Sporting Big Revenue and Big Losses, Prepares to Go Public seems to have what it takes: a dot-com name and solid growth. But some worry about the company's minuscule margins.
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SAN FRANCISCO -- Online shoppers may know

as a site that regularly sells gear such as


below retail prices. Investors may find the company's IPO offers nearly as good a deal. boasts more revenue and customers than many of its publicly traded peers, despite having spent less money on sales and marketing. By skimping on those costs, has been able to sell its wares -- which range from computer peripherals to videos to surplus equipment -- at cutthroat prices.

That trick has helped grow quickly, but it has also meant steady, steep losses. As Wall Street grows increasingly disenchanted with the deferred profits of e-commerce companies, the pressures will grow for to produce profits. That will mean the company must now pull off another, more difficult trick: beefing up margins without chasing away customers who have come to expect low prices from the site. plans to try to increase gross margins going forward by "raising prices," the company says in filings to the

Securities and Exchange Commission

. As a result, the filing admits, sales could decline. is used to surmounting hurdles. The Aliso Viejo, Calif.-based company filed for a $150 million IPO on Oct. 27, right as three analysts


(AMZN) - Get Report

because of mounting losses. Like Amazon, expects to incur substantial operating losses for the foreseeable future. In retrospect, the timing seems boldly prescient. Amazon, which fell to 71 on the downgrades, has since recovered to 89.

At the end of the third quarter, 2-year-old counted 1.4 million customers. That's 200,000 more than



and nearly as many as the 1.5 million customers


had accumulated in the 4 1/2 years before the two companies merged last month. And it's not far behind's

(BYND) - Get Report

1.8 million customers.

What's more, has managed remarkable sales growth. Revenue for the quarter ended Sept. 30 totaled $159.6 million. That's just $11 million shy of the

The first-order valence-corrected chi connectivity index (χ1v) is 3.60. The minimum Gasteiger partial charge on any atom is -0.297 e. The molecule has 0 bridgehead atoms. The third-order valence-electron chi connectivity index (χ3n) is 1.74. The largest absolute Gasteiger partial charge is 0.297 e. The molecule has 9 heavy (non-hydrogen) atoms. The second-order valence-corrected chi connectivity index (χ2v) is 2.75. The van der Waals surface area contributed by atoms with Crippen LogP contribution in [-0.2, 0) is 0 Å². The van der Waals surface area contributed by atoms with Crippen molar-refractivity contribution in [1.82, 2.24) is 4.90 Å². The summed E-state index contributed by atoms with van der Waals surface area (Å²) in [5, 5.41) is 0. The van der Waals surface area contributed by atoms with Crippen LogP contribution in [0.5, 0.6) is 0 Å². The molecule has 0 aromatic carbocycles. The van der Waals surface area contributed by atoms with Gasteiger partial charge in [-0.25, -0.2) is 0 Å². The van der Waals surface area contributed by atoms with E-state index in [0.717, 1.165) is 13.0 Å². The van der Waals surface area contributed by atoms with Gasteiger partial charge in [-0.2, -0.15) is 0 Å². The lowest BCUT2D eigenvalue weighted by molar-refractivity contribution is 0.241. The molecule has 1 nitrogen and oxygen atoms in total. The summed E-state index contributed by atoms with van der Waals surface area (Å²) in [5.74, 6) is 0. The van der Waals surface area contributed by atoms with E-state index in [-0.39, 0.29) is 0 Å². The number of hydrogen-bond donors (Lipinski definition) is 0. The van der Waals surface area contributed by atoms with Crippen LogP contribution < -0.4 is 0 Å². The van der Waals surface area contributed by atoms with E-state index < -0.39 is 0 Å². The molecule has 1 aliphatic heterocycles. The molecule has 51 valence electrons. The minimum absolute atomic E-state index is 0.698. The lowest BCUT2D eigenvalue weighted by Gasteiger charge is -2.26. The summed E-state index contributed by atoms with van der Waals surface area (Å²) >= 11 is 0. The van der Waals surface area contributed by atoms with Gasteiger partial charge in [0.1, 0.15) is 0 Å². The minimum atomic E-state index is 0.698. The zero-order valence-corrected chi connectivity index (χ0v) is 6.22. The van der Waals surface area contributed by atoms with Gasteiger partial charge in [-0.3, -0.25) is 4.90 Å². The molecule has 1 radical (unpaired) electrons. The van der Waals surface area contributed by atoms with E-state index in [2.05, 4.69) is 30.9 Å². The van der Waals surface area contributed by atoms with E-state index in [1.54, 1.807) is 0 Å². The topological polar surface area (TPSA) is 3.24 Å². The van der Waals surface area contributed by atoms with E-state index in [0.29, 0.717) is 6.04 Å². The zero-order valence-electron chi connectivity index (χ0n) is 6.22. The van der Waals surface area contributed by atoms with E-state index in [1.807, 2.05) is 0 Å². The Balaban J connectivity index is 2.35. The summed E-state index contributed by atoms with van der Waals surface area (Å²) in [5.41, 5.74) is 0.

revenue of rivals Egghead ($43.4 million), Onsale ($91 million) and ($36.6 million) for the same period. The merger between Onsale and Egghead was completed Nov. 19.

During the first nine months of 1999, held spending on sales and marketing to just $44.1 million, amounting to just 11.1% of revenue. By comparison, spent $61.4 million, some 74% of revenue; spent $233.2 million, or 24.2% of revenue.

All those numbers are impressive, but by achieving them, had to weigh down its margins. Between October 1998 and June 1999,'s cost of goods sold exceeded revenue from orders. Gross margins for the periods were relentlessly grim, ranging between negative 0.1% and negative 3.2% during those three quarters.

"It was their initial push and they can't survive long-term like that," admits Dan Ries, an analyst at

CE Unterberg Towbin

. Still, Ries is bullish on "They've got scale and effectively got their brand out there," Ries insists. "There is not a venture capitalist in the world who would not fund's losses to date to have the business it's created." Because hasn't gone public yet, no securities house has a rating on its stock.

Margins finally struggled into the black during the quarter ended Sept. 30, but just barely -- posted gross margins of 0.5%. But even that margin seemed anemic by comparison to other sites.

Cyberian Outpost


had gross margins of 11.5%, Onsale 3.8% and 8%.

If recent IPOs are any indication, won't fare too shabbily. In November there were 20 Internet-related IPOs, according to Richard Peterson at

First Call/Thomson Financial

. Eight have since doubled, and none is below its offering price, he says. "It's been a solid month," he says.

And's IPO is being underwritten by some powerful cheerleaders:

Merrill Lynch


Hambrecht & Quist


Bear Stearns


But not everyone is convinced it's a sure thing. "If you have a model that is based on price, you'll never have loyal customers," says one hedge fund manager who used to short Onsale and, but no longer has a position in either.

Then again, sometimes it doesn't pay to discount market hysteria. "Investors don't care. They want to know if the stock is going up," says Gail Bronson, a senior analyst at

IPO Monitor

. "Anything with a dot-com is still doing well -- there's just an insatiable appetite for these IPOs."